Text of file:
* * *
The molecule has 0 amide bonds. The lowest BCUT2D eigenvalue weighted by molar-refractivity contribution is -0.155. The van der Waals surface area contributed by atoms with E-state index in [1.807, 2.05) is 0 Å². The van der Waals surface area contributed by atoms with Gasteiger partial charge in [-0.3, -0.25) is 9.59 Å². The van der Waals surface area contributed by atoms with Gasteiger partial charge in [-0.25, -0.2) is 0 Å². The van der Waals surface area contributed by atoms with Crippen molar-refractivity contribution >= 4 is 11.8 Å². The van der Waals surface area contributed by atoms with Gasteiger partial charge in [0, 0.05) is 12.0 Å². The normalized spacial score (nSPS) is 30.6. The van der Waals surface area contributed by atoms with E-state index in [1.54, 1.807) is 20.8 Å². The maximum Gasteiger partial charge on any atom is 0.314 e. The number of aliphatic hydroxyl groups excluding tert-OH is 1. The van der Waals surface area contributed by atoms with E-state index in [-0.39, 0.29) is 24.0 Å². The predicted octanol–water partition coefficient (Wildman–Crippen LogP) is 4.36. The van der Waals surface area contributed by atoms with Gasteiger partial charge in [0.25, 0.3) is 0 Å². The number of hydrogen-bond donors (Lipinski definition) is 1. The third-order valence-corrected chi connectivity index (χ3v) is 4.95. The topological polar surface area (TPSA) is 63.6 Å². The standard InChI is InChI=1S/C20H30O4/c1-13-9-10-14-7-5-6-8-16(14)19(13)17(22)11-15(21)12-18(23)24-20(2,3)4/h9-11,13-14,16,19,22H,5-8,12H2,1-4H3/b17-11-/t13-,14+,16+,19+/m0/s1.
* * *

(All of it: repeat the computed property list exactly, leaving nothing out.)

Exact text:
The molecule has 0 amide bonds. The lowest BCUT2D eigenvalue weighted by molar-refractivity contribution is -0.155. The van der Waals surface area contributed by atoms with E-state index in [1.807, 2.05) is 0 Å². The van der Waals surface area contributed by atoms with Gasteiger partial charge in [-0.3, -0.25) is 9.59 Å². The van der Waals surface area contributed by atoms with Gasteiger partial charge in [-0.25, -0.2) is 0 Å². The van der Waals surface area contributed by atoms with Crippen molar-refractivity contribution >= 4 is 11.8 Å². The van der Waals surface area contributed by atoms with Gasteiger partial charge in [0, 0.05) is 12.0 Å². The normalized spacial score (nSPS) is 30.6. The van der Waals surface area contributed by atoms with E-state index in [1.54, 1.807) is 20.8 Å². The maximum Gasteiger partial charge on any atom is 0.314 e. The number of aliphatic hydroxyl groups excluding tert-OH is 1. The van der Waals surface area contributed by atoms with E-state index in [-0.39, 0.29) is 24.0 Å². The predicted octanol–water partition coefficient (Wildman–Crippen LogP) is 4.36. The van der Waals surface area contributed by atoms with Gasteiger partial charge in [0.25, 0.3) is 0 Å². The number of hydrogen-bond donors (Lipinski definition) is 1. The third-order valence-corrected chi connectivity index (χ3v) is 4.95. The topological polar surface area (TPSA) is 63.6 Å². The standard InChI is InChI=1S/C20H30O4/c1-13-9-10-14-7-5-6-8-16(14)19(13)17(22)11-15(21)12-18(23)24-20(2,3)4/h9-11,13-14,16,19,22H,5-8,12H2,1-4H3/b17-11-/t13-,14+,16+,19+/m0/s1.